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Sustained decline in coal transhipment at Dutch seaports

Dutch ship
Transportation   Coal supply to Dutch seaports dropped by nearly 7 percent

Coal supply to Dutch seaports dropped by nearly 7 percent to 50 million tonnes in 2017. Coal transhipment saw a decline for the third consecutive year.


Russia was the most important country of origin in terms of coal imports last year. Statistics Netherlands (CBS) reports this based on newly released figures.

In 2016, Dutch seaports handled 36 percent of total coal cargo supplied by sea in the EU. With 25 million tonnes of transhipments, Rotterdam remains the largest coal port in Europe. Maximum-size vessels are able to discharge their dry bulk coal here.

Amsterdam comes in second as coal transhipment port (19 million tonnes), followed by Hamburg (over 7 million tonnes) in 2016. Coal is also supplied by sea to Groningen Seaports for consumption by the coal-fired power plant in Eemshaven.

For Dutch seaports, coal constitutes a significant portion of total annual goods supply. One-eighth of inbound sea freight are coal shipments. In 2017, coal supply to the Port of Amsterdam represented nearly 30 percent of all unloaded cargo; one-quarter was destined for Velsen and IJmuiden.

In Rotterdam, 8 percent of total goods supplies are coal shipments. Coal transhipment in Rotterdam decreased by 11 percent in 2017 relative to the previous year.

In 2017, Dutch seaports received over 50 million tonnes of coal. The largest suppliers are Russia, the United States, Colombia and Australia, together accounting for 80 percent of total coal supplies.

Last year, Russia took over Colombia’s position as largest coal supplier.

Relative to 2016, Colombia’s share declined by almost 43 percent last year; supply has dropped by nearly 10 million tonnes since 2011. Coal imports from Russia, on the other hand, surged by 350 percent during this period.

The volume of coal received from the United States and Australia has remained fairly stable in recent years. Coal supply from South Africa peaked in 2014 with a share of 17 percent, and is now back at the level of 2011 with 7 percent.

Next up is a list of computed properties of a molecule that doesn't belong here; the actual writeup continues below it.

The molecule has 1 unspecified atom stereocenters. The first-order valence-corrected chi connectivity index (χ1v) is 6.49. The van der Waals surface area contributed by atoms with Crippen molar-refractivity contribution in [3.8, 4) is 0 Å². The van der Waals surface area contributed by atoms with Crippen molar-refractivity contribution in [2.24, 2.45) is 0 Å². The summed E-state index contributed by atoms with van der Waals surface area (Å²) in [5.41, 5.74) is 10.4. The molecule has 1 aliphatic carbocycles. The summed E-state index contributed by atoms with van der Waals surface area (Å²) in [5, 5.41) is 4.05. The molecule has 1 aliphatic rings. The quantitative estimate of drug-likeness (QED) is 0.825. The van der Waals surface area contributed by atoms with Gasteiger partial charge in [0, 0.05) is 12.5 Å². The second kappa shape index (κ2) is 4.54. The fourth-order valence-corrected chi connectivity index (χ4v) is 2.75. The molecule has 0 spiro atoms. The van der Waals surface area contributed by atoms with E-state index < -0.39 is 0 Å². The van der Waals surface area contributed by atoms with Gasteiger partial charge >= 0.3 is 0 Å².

Of all coal arriving at Dutch seaports, the bulk is in transit to Germany. In 2017, around 30 percent was destined for coal-fired power plants and the steel industry in the Netherlands.

Coal consumption in these industries fell by 10 percent last year; two coal-fired power stations were closed at Rotterdam’s Maasvlakte.

For the Dutch domestic market, only a small portion of coal supplies needs onward shipping as the steel industry and most coal-fired power stations are located in port areas. Only the coal-fired power plant in Geertruidenberg is supplied by inland vessels.

The bulk (78 percent) of coal in transit to third countries is carried by inland vessels. The share of rail shipments in total international coal transport decreased to 22 percent last year. In 2016, more than one-quarter of coal exports were by rail.

Of all international transport via inland shipping, 20 percent concerns coal. In rail transport, the share of coal is 30 percent of the total weight which is carried abroad. In 2016, this share was as much as 34 percent.

 

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